The very next year, the Louisiana Supreme Court addressed a similar situation in the case of Louisiana State Bar Association vs. Arthur F. Dumaine, 550 So.2d 1197 (La. 1989). Louisiana State Bar Association vs. Dumaine, 550 So.2d 1197 (La. 1989). Again, the operative facts giving rise to the need for attorney discipline are not germane to these discussions, but they revolve around the respondent’s conviction of a felony for the illegal use of a weapon. Mr. Dumaine was convicted and sentenced to one year at hard labor, a sentence ultimately vacated by the Supreme Court as too harsh.

The reasons surrounding Mr. Dumaine’s discharge of a firearm were integrally related to his chemical dependency and are set forth with specificity within the opinion. What is important for these proceedings, though, is that the Dumaine fact pattern gave the Louisiana Supreme Court another opportunity to address the manner in which professional infractions related to alcoholism should be addressed. As a matter of fact, the very first paragraph of the opinion reads as follows:

“This attorney disciplinary proceeding calls upon us to set forth precepts for determining whether a lawyer who has committed serious ethical violations should be placed on probation and allowed to continue to practice because his infractions were related to alcoholism.”

Later on the first page of the opinion, the Court viewed its role in this effort as follows:

“In making such a determination, the primary issues we must consider are whether the attorney’s lapses stemmed mainly from chemical dependency rather than lack of moral fitness and whether his recovery has progressed to the extent that he may be permitted to practice without undue risk of harm to his clients, the legal profession or the Courts.”

Louisiana State Bar Association vs. Arthur F. Dumaine (1989): The Supreme Court Sets Guidelines For Supervised Probation of Attorney in Certain Misconduct Cases as Opposed to Suspension or Disbarment.

The Dumaine Court was the first to recognize that chemical dependency may cause an attorney to commit acts of professional misconduct which would not have occurred but for his impairment. As a result of this inquiry, they opined that – in a case in which misconduct stemmed primarily from the impairment and when the attorney has recognized his affliction and has attempted to overcome it – supervised probation may be the most effective means of assuring the lawyer’s reform while affording protection to the public, the profession and the courts. Louisiana State Bar Association vs. Dumaine, 550 So.2d 1197 (La. 1989). Of crucial importance to the Court’s view was the conclusion from the evidence in the Dumaine case and the record as a whole that it was highly unlikely that the profession or the public would be in danger by the continuation of the attorney’s license to practice law under probationary guidelines.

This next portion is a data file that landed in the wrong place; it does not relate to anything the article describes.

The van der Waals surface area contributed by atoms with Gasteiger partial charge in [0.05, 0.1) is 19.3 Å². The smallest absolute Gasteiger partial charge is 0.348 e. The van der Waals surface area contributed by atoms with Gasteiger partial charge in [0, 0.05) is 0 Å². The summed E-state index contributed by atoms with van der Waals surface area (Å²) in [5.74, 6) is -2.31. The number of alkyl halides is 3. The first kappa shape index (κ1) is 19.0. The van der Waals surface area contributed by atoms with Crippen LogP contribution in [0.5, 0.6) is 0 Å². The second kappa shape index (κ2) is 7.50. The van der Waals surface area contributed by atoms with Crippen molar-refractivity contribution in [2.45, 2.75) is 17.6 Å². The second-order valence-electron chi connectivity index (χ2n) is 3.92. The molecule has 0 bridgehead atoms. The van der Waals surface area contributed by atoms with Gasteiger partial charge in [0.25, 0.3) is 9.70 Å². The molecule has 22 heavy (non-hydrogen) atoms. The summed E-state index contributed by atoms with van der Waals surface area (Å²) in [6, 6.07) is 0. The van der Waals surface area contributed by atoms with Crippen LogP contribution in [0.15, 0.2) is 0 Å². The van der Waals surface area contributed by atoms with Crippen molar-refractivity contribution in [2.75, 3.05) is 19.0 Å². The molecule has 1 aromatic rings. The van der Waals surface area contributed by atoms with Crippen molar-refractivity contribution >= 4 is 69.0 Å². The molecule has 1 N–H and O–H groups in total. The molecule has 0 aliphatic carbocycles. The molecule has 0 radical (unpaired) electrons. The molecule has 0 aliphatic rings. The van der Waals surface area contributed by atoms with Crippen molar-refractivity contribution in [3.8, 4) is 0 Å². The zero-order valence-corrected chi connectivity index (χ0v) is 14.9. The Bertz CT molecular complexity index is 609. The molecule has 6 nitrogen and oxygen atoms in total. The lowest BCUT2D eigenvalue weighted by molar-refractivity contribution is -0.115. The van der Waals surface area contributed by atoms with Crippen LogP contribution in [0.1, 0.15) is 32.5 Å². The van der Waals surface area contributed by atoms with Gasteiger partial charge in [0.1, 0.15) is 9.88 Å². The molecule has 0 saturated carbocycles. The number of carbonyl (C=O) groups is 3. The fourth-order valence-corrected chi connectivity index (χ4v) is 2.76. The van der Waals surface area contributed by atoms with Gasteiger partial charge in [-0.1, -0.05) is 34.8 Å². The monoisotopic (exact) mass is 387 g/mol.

In formulating this view, the Louisiana Supreme Court reviewed various approaches taken in other jurisdictions, primarily Illinois and Minnesota. While the Louisiana Supreme Court was not prepared to order the adoption of similar programs as those existing within sister states, the justices of the Louisiana Supreme Court agreed that the problem of chemical dependency among lawyers is so prevalent, that they realized the Court would soon be called upon to adopt more systematic rules and procedures for evaluating disciplinary cases involving alcohol and drug abuse. Ronald J. Johnson 322 N.W. 2d 616 (8/6/82). James Francis Driscoll, 85 Ill.2d 312 (6/26/81).

In fact, there was convincing evidence put before the Court that chemical dependency is so widespread among the legal profession that it cannot be deterred or even coped with by the normal enforcement of the disciplinary rules. Instead, it was clear to the Louisiana Supreme Court that the “evil has become ascendant” and, if it was to be curbed, it had to be addressed “openly, vigorously and holistically by the entire organized bar.”

Even more troubling for the Court, the statistics provided by experts indicated that between 40 and 60% of lawyers who appeared before disciplinary boards nationwide had some type of alcohol or drug abuse problem.

In response to this growing attorney impairment problem, 86% of the state bar associations have some type of impaired lawyer assistance program.